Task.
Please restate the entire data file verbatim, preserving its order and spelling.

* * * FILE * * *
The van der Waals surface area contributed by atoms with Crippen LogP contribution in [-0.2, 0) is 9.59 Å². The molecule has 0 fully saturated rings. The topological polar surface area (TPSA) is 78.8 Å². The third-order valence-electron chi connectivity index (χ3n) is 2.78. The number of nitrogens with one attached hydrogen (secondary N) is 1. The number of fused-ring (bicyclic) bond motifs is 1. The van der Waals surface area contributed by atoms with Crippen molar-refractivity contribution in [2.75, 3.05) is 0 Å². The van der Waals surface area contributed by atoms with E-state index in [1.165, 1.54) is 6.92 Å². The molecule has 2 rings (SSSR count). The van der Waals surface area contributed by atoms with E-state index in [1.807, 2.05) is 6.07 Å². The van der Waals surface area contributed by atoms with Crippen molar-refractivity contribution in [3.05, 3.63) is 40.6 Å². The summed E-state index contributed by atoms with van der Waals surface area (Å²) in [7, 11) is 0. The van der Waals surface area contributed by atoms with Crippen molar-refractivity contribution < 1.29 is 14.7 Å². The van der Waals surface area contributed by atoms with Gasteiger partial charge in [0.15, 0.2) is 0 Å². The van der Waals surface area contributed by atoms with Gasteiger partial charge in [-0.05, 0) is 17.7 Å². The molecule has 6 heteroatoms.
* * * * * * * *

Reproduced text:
The van der Waals surface area contributed by atoms with Crippen LogP contribution in [-0.2, 0) is 9.59 Å². The molecule has 0 fully saturated rings. The topological polar surface area (TPSA) is 78.8 Å². The third-order valence-electron chi connectivity index (χ3n) is 2.78. The number of nitrogens with one attached hydrogen (secondary N) is 1. The number of fused-ring (bicyclic) bond motifs is 1. The van der Waals surface area contributed by atoms with Crippen molar-refractivity contribution in [2.75, 3.05) is 0 Å². The van der Waals surface area contributed by atoms with E-state index in [1.165, 1.54) is 6.92 Å². The molecule has 2 rings (SSSR count). The van der Waals surface area contributed by atoms with E-state index in [1.807, 2.05) is 6.07 Å². The van der Waals surface area contributed by atoms with Crippen molar-refractivity contribution in [3.05, 3.63) is 40.6 Å². The summed E-state index contributed by atoms with van der Waals surface area (Å²) in [7, 11) is 0. The van der Waals surface area contributed by atoms with Crippen molar-refractivity contribution < 1.29 is 14.7 Å². The van der Waals surface area contributed by atoms with Gasteiger partial charge in [0.15, 0.2) is 0 Å². The van der Waals surface area contributed by atoms with Gasteiger partial charge in [-0.05, 0) is 17.7 Å². The molecule has 6 heteroatoms.